FASA Kicks Off Its First Lecture Series
Over the next few weeks, the Fine Arts Student Alliance will be hosting a lecture series that offers a discussion on identity and its relationship to the external world.
This is a new endeavour from FASA, a student association that funds small-scale projects, facilitates the creation of student clubs and provides funding for existing initiatives such as Art Matters, Café X, the Fine Arts Reading Room and the VAV Gallery.
“This is the first year of the lecture series,” said Jesse Cumming, media relations coordinator for the event entitled I Would Like To Answer Your Question, But The Truth Is I Just Don’t Know.
“What is interesting about [the lecture series] is that, contrary to what one might think, our understanding and idea for the series has gotten ever more broad and open with time, as opposed to becoming more clearly defined,” said Cumming. “The more the producers discussed, the more we learned how varied and subjective conceptions of space can be.”
I Would Like To Answer Your Question, But The Truth Is I Just Don’t Know will explore the ways in which we are affected by the world around us. The lecture series was motivated by a collective curiosity in our interactions with space and the possibility to change or transform it.
This Friday, the series kicks off with a lecture that will deal with the “human experience.” While this experience is surely as abstract as the endless space that extends beyond us, this event promises to “bring a diverse perspective into identity and its relationship to the external world,” said Cumming.
What’s refreshing about this lecture series is that it also offers lecturers who come from studies outside of the fine arts field.
“What is interesting about these events is that they vary from typical academia,” said Cumming. “While all speakers are extremely informed about the topics at hand, we can see the way that someone like Roadsworth takes his conceptual ideas and transplants them onto the physical world around us.”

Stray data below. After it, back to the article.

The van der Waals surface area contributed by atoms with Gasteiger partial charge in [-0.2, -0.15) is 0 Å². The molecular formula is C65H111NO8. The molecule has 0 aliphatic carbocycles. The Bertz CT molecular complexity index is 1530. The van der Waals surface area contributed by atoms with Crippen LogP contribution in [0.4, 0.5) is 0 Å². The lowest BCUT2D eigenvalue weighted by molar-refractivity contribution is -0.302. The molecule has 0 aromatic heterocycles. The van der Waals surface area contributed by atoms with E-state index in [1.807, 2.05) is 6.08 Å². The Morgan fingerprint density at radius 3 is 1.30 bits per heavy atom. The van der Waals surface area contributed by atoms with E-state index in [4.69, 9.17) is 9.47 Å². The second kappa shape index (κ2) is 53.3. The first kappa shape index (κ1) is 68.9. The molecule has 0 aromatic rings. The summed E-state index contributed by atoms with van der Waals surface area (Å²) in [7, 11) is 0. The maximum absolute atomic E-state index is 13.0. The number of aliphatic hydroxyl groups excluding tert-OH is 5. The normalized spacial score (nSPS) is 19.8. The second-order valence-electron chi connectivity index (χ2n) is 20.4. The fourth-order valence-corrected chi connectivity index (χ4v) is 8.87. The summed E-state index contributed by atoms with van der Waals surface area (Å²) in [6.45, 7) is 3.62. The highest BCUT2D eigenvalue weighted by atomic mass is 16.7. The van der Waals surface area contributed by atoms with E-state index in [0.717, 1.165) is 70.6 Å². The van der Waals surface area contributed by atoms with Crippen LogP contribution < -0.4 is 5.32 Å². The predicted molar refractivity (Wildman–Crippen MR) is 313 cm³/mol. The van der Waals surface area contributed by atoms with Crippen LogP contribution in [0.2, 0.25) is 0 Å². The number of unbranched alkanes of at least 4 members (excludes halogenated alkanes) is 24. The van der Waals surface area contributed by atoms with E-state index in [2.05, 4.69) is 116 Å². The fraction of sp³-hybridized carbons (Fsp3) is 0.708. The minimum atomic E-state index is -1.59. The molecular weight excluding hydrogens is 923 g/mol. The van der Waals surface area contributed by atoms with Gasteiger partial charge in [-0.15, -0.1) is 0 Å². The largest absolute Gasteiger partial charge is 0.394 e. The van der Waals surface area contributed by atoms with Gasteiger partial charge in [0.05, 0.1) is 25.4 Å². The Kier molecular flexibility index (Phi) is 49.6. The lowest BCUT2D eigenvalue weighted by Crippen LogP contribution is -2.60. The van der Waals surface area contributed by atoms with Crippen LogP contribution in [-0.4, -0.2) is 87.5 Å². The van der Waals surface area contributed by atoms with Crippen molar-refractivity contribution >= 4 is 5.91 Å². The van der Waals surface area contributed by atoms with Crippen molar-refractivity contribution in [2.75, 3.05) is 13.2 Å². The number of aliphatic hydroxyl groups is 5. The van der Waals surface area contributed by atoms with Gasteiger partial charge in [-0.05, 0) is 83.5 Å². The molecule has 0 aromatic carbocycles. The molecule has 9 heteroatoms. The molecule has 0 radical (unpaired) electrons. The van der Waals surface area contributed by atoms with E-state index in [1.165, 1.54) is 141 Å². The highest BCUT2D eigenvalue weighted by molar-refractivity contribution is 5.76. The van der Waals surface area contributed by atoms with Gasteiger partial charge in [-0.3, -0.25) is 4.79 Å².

Roadsworth is one of the featured speakers who will be discussing his practice on Jan. 28 following the screening of the acclaimed NFB film Roadsworth: Crossing the Line.
“I think that blurring the lines between what are thought to be conventional forums for expression is an extremely enlightening and stimulating concept,” noted Cumming.
This week’s lecture, entitled Semblance of Space, will focus on urban space and its relation to the individual experience.
“[Urban space is] such an integral part of our lives, but we can sometimes overlook and forget to inquire about our surroundings as much as we maybe should,” said Cumming.
The lecture will feature Erin Manning, Essam Hallak, Sha Xin Wei and jake moore. The panelists come from such diverse backgrounds as urban planning, philosophy and visual art.
“I think, personally, it’s not necessarily that there is a need for more art space in Montreal as much as we need to realize the unseen potential of space,” said Cumming. “There is no reason that an office building or store can’t exist as something much more. Take, for instance, the building in the Quartier des Spectacles that has been converted into a massive screen for various projections. I think that is a great example of re-imagining what can be seen as potential urban blight and turning it into something creative and interesting.”
I Would Like To Answer Your Question, But The Truth Is I Just Don’t Know allows room for discussion about the potential all around us. Our schools, our communities, our cities—these are spaces that we interact with on a day-to-day basis. Perhaps it’s time we start rethinking their purpose and usage and begin transforming them.
Semblance of Space will take place Jan. 21 at 4:30 p.m. at the York Amphitheatre (EV 1.615). The event will be followed by a wine and cheese reception. All the events are free of charge.
This article originally appeared in The Link Volume 31, Issue 19, published January 18, 2011.
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